How does one express their sense of nationalism? Does it have to be with excessive exterior ways or can one express their nationalism pride in other ways?
“What are you going to wear for the national day, Meera?”, a girl at work asked while we were typing on our laptops with minimal eye contact.
“You’re not going to wear an abaya with the colors of the flag?”
“No, but, I’ll come in wearing bright red eye shadow and green lipstick.”
“What do you do on national day then?”
“Yeah, I mean, I’ll post something on my Instagram and that’s about it.”
From my conversation with my friend at work you can easily tell that I’m not amongst the many groups of people who celebrate on the roads, honking their car horns and embellishing their cars with colors of the flag. Nor do I celebrate by wearing the colors of the flag and painting my nails white, green, red or black or all those colors. I love seeing it, but I don’t love being it. Does that mean I don’t love my country? It sure doesn’t. I love it. I just don’t express it the same; the way I do it is subtler. I wouldn’t say I particularly do this on the national day only, it’s something I do throughout the year. What I do is to really admire the little things that make me feel Emirati. I’ll share a few things that I admire about our Emirati culture.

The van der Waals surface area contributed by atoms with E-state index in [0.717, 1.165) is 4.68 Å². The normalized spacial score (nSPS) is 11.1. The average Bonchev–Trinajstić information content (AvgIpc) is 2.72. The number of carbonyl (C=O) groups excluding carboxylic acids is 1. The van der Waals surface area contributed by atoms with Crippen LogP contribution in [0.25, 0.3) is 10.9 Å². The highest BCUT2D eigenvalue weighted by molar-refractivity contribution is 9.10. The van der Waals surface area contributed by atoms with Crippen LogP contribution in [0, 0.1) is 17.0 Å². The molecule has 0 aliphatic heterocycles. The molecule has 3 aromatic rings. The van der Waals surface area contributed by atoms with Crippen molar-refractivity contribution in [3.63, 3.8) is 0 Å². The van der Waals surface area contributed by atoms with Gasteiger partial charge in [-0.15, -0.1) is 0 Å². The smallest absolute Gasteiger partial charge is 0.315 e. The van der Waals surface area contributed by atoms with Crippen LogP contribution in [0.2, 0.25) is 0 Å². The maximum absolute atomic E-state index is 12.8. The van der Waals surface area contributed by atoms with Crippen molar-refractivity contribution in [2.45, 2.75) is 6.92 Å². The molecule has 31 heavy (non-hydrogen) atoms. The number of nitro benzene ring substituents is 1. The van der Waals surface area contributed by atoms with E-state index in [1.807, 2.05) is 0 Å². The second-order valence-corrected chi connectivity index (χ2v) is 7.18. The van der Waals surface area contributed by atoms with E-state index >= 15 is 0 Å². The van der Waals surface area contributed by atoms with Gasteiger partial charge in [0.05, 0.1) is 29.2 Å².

I admire the way the fenyal (the small traditional Arabic coffee cup) looks with coffee in it; it looks like a mini hot tub to me. I admire the way we shake the fenyal to say that we’ve had enough of coffee. I used to dislike the taste of Arabic coffee, as I like my coffee sweet while Arabic coffee was too bitter for my taste. But I started drinking it because I wanted to experience that little shake at the end. Maybe it’s the psychologist in me paying attention to nonverbal communication, but I actually ended up really liking Arabic coffee.
I admire the smell of Oud, especially “the old Dihn Oud” (Dihin Oud kadeem) and mixing it with my favorite perfume. I absolutely love placing the ‘midkan’ (the traditional incense burner) on the floor and standing above it and letting the smoke from the burning oud dance its way up. I don’t, however, enjoy being suffocated by it and having to run to another room to gasp for air.
I admire the fluttering sound of the men’s kandooras with every step they take and how men greet each other with their noses delicately touching (in most cases at least). I admire seeing the standing ovation when the national anthem is played. I admire the use of old Arabic words that aren’t used often by people of my generation, like saying “Chaih?” (why) instead of “laish?” or expressions like “wabooyaaih” (which literally translates to oh father) that are often used by our parents or older generations. If I use that lingo with people of my generation I would be laughed at and asked why I spoke like an old Emirati woman.
I admire eating balaleet (Arabic noodles) with white sugar. Yes, I know, very unhealthy, but in my opinion it only tastes good with white sugar. I admire listening to the silence that fills the room when a video of the late Sheikh Zayed is played.
All those micro things add up to a bigger thing to me, they add up to my national identity. What makes you feel like an Emirati?